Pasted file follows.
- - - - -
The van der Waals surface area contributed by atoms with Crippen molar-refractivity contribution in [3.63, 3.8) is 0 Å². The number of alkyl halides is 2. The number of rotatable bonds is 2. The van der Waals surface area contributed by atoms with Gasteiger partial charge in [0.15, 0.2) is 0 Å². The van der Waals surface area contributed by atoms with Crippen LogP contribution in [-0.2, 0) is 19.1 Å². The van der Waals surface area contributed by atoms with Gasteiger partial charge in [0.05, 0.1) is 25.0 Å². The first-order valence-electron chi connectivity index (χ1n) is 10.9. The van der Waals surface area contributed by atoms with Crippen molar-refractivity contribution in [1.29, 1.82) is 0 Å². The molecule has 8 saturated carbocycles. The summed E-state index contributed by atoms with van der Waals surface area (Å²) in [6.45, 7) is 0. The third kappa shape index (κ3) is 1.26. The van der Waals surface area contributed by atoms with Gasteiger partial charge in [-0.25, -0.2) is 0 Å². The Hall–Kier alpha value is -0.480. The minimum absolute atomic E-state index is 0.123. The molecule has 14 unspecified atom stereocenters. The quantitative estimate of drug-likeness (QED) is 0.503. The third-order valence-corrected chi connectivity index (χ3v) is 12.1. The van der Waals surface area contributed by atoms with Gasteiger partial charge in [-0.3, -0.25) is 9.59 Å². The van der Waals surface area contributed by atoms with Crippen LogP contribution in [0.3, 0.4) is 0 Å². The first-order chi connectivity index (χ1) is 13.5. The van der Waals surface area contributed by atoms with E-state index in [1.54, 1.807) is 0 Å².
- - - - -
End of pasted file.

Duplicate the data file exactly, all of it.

The van der Waals surface area contributed by atoms with Crippen molar-refractivity contribution in [3.63, 3.8) is 0 Å². The number of alkyl halides is 2. The number of rotatable bonds is 2. The van der Waals surface area contributed by atoms with Gasteiger partial charge in [0.15, 0.2) is 0 Å². The van der Waals surface area contributed by atoms with Crippen LogP contribution in [-0.2, 0) is 19.1 Å². The van der Waals surface area contributed by atoms with Gasteiger partial charge in [0.05, 0.1) is 25.0 Å². The first-order valence-electron chi connectivity index (χ1n) is 10.9. The van der Waals surface area contributed by atoms with Crippen molar-refractivity contribution in [1.29, 1.82) is 0 Å². The molecule has 8 saturated carbocycles. The summed E-state index contributed by atoms with van der Waals surface area (Å²) in [6.45, 7) is 0. The third kappa shape index (κ3) is 1.26. The van der Waals surface area contributed by atoms with Gasteiger partial charge in [-0.25, -0.2) is 0 Å². The Hall–Kier alpha value is -0.480. The minimum absolute atomic E-state index is 0.123. The molecule has 14 unspecified atom stereocenters. The quantitative estimate of drug-likeness (QED) is 0.503. The third-order valence-corrected chi connectivity index (χ3v) is 12.1. The van der Waals surface area contributed by atoms with Gasteiger partial charge in [-0.3, -0.25) is 9.59 Å². The van der Waals surface area contributed by atoms with Crippen LogP contribution in [0.3, 0.4) is 0 Å². The first-order chi connectivity index (χ1) is 13.5. The van der Waals surface area contributed by atoms with E-state index in [1.54, 1.807) is 0 Å².